Decide for yourself. I’m no free speech lunatic, and I did just that. Below, here are the Charlie Hebdo cartoons the Toronto Star – which invokes “free speech” for every single idiotic thing that they do, day in and day out – refuses to publish. My hunch is that some of you will look at them, some of you will laugh, some of you won’t, and all of you will go about your day (as I am about to), undeterred.

And if, well, one or two want to kill me for publishing them, send me a note, and we’ll arrange for a time and place to get together, to save us both some time.

FreedomDictatesWePublishThis


Two (possibly emotional) reactions to the Paris massacre

Both reactions somewhat emotional, as I say. One is to state that (I think) I was wrong.

In the Summer, I wrote this:

“On the much-read National Newswatch Thursday morning, then, a column on Harper and foreign policy was the top headlined item. In it, the Public Policy Forum’s Dr. Don Lenihan wrote that Harper’s approach to foreign policy “just might pay off at the ballot box.”

Writes Lenihan, who is influential in Ottawa: “Harper has positioned himself as a champion of democracy and is using his place on the world stage to stand up to tyrants and terrorists.”

Politically, “[Harper’s foreign policy moves are] starting to look like a very smart. By contrast with Vladimir Putin or Hamas, Harper can’t help but look good. Standing up to them looks even better. While he’s been criticized for being too one-sided, and even of shooting from the lip, lots of people agree with his hard line.”

Indeed they do. This assistant to a former Liberal prime minister is one of them. Harper’s willingness to be tough with the likes of Putin and Hamas – in effect, punching above Canada’s foreign policy weight class – is something to be admired, whether you agree with him or not.

But will it pay electoral dividends? Can Harper actually win an election against the surging Trudeau Liberals with foreign policy?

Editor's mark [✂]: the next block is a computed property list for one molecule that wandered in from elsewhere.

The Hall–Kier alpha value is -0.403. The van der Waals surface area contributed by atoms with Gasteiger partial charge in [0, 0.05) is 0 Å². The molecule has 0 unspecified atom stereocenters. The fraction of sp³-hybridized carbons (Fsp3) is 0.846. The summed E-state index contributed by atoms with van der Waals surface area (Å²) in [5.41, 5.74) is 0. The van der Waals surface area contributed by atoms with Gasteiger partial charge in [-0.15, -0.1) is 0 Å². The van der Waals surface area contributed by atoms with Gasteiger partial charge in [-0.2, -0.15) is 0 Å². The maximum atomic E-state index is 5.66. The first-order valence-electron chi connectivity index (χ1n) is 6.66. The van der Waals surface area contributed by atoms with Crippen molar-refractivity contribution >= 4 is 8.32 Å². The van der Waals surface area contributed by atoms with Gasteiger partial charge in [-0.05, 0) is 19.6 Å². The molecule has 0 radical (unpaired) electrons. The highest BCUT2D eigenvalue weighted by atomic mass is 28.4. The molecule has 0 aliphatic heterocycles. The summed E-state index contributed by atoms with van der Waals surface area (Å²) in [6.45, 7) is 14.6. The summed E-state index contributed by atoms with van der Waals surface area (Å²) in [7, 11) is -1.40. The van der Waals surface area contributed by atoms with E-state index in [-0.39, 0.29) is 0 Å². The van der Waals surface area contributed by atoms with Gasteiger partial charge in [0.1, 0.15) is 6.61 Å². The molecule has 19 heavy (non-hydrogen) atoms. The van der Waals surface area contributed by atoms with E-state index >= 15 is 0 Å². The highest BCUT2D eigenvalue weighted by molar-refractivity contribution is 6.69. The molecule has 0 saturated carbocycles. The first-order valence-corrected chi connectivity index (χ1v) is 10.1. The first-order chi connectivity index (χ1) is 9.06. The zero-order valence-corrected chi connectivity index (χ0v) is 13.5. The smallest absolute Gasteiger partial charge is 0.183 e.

Not a chance.”

The events of recent months – the assassinations of members of our Armed Forces, most notably – have me reassessing my position. In dangerous times like these, people make important choices. In Canada, the choice is presently between, on the one hand, two Opposition leaders who seemingly oppose confronting and defeating terror in every possible circumstance – and, on the other hand, a Prime Minister who apparently believes handing out box lunches to the victims of ISIS is insufficient.

That’s my first response to the atrocity in Paris: we live in dangerous times, people know it, and they will vote accordingly.

My second response to what happened – and which I encourage everyone else to do, too – is to post here the cartoon of ISIS leader al-Baghdadi that Charlie Hebdo tweeted just prior to the murders of their staff. I guess my message is this: burn in Hell, you monsters. You can’t kill all of us.

This-is-the-anti-ISIS-cartoon-the-official-Charlie-Hebdo-satirical-magazine-tweeted-out-before-today


And now for more now now about Now

hollett_ford1
Hollett with a friend.

Assorted Now employees and friends of its owner swarmed this wee web site yesterday, taking umbrage with what I had to say about the magazine’s boss (Hollett has no pony tail!) and approach (we think it’s okay to run ads trafficking in girls!).

So, as expected, various other correspondents provided useful tidbits about the situational ethics of Now and its svengali – among them, the fun photo above with Now‘s boss, chumming with Rob Ford in the US, where fewer folks were around to point out how decidedly less-chummy he was with Mayor On Crack when back home. Here they are, with linkage. There’s more to come.

That stuff isn’t from me: it’s what others have said. Unregistered lobbying? Chumming with the far Right? Corporate hypocrisy? Making a fortune out of ads which degrade women? Cutting news staff to fund non-news corporate ventures?

All that sounds pretty corporate, to me, but what do I know? I don’t make the kind of dough Michael Hollett does.

And, what’s more, there’s no photos of me around, hugging Rob Ford.